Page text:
k8s

Kubernetes 的使用(我使用k0s)

To view the nodes in the cluster:

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$ kubectl get nodes

Deploy our first app(include the full repository url for images hosted outside Docker hub):

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$ kubectl create deployment kubernetes-bootcamp --image=gcr.io/google-samples/kubernetes-bootcamp:v1

To list your deployments:

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$ kubectl get deployments

To show the application deployed in the nodes

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$ kubectl get pods

Next, to view what containers are inside that Pod and what images are used to build those containers we run the describe pods command:

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$ kubectl describe pods

Pods that are running inside Kubernetes are running on a private, isolated network.
By default they are visible from other pods and services within the same kubernetes cluster.
The kubectl command can create a proxy that will forward communication into the cluster-wide:

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$ kubectl proxy

You can see all those APIs hosted through the proxy endpoint.
For example, we can query the version directly through the API using the curl command:

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curl http://localhost:8001/version

First we need to get the Pod name, and we’ll store in the environment variable POD_NAME:

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$ export POD_NAME=$(kubectl get pods -o go-template --template '{{range .items}}{{.metadata.name}}{{"\n"}}{{end}}')
$ echo Name of the Pod: $POD_NAME

To see the output of our application, run a curl request:

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$ curl http://localhost:8001/api/v1/namespaces/default/pods/$POD_NAME/proxy/

Anything that the application would normally send to STDOUT becomes logs for the container within the Pod. We can retrieve these logs using the kubectl logs command:

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$ kubectl logs $POD_NAME

The name of the container itself can be omitted since we only have a single container in this Pod.

We can execute commands directly on the container once the Pod is up and running.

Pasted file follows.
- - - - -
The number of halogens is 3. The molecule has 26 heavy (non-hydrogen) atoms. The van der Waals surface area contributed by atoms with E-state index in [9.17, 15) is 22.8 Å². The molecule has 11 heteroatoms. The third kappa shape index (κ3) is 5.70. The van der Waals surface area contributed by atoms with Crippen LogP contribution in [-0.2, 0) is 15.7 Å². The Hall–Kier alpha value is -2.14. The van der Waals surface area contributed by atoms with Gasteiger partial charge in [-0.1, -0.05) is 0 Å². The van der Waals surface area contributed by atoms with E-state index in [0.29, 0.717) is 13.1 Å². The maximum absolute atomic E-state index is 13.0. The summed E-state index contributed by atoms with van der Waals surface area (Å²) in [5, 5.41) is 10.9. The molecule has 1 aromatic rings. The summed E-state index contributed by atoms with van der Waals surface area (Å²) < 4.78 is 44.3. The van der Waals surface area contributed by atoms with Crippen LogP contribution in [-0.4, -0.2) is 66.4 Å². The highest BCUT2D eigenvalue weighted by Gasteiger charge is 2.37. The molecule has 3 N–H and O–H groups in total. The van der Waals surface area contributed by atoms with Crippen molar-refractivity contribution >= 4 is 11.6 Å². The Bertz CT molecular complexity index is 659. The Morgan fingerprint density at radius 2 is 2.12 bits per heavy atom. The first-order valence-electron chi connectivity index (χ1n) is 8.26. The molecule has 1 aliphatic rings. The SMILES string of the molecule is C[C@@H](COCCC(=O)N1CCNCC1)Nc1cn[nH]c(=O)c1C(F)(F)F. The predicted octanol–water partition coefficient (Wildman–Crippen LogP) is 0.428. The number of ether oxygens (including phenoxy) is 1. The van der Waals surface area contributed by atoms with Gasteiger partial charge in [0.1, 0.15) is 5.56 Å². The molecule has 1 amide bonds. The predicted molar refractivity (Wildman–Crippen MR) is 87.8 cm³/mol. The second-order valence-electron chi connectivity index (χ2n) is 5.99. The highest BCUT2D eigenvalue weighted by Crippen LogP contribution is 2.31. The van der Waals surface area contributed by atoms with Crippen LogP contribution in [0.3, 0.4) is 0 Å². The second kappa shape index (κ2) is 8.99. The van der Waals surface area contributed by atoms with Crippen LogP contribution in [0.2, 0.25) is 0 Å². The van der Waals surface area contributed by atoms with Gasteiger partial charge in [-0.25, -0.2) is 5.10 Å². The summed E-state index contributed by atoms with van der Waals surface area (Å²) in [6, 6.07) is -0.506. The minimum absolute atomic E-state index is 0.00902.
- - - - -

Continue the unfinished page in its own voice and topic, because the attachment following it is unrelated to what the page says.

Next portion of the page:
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$ kubectl exec $POD_NAME -- env

Again, worth mentioning that the name of the container itself can be omitted since we only have a single container in this Pod.

Next let’s start a bash session in the Pod’s container:

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$ kubectl exec -ti $POD_NAME -- bash

We have now an open console on the container where we run our NodeJS application. The source code of the app is in the server.js file:

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[email protected]:/# cat server.js

To create a new service and expose it to external traffic we’ll use the expose command with NodePort as parameter:

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$ kubectl expose deployment/kubernetes-bootcamp --type="NodePort" --port 8080

Services can be exposed in different ways by specifying a type in the ServiceSpec:

  • ClusterIP (default) - Exposes the Service on an internal IP in the cluster. This type makes the Service only reachable from within the cluster.
  • NodePort - Exposes the Service on the same port of each selected Node in the cluster using NAT. Makes a Service accessible from outside the cluster using <NodeIP>:<NodePort>. Superset of ClusterIP.
  • LoadBalancer - Creates an external load balancer in the current cloud (if supported) and assigns a fixed, external IP to the Service. Superset of NodePort.
  • ExternalName - Maps the Service to the contents of the externalName field (e.g. foo.bar.example.com), by returning a CNAME record with its value. No proxying of any kind is set up. This type requires v1.7 or higher of kube-dns, or CoreDNS version 0.0.8 or higher.

let’s list the current Services from our cluster:

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$ kubectl get services

To find out what port was opened externally (by the NodePort option)
we’ll run the describe service command:

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$ kubectl describe services/kubernetes-bootcamp

Create an environment variable called NODE_PORT that has the value of the Node port assigned:

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export NODE_PORT=$(kubectl get services/kubernetes-bootcamp -o go-template='{{(index .spec.ports 0).nodePort}}')

Now we can test that the app is exposed outside of the cluster using curl:

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$ curl 127.0.0.1:$NODE_PORT
  1. Using labels
    With describe deployment command you can see the name of the label.
    Let’s use this label to query out list of Pods or Services:

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    $ kubectl get pods -l app=kubernetes-bootcamp
    $ kubectl get services -l app=kubernetes-bootcamp

    Get the name of the Pod and store it in the POD_NAME environment variable:

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    $ export POD_NAME=$(kubectl get pods -o go-template --template '{{range .items}}{{.metadata.name}}{{"\n"}}{{end}}')
    $ echo Name of the Pod: $POD_NAME

    To apply a new label we use the label command followed by the object type. object name and the new label:

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    $ kubectl label pod $POD_NAME version=v1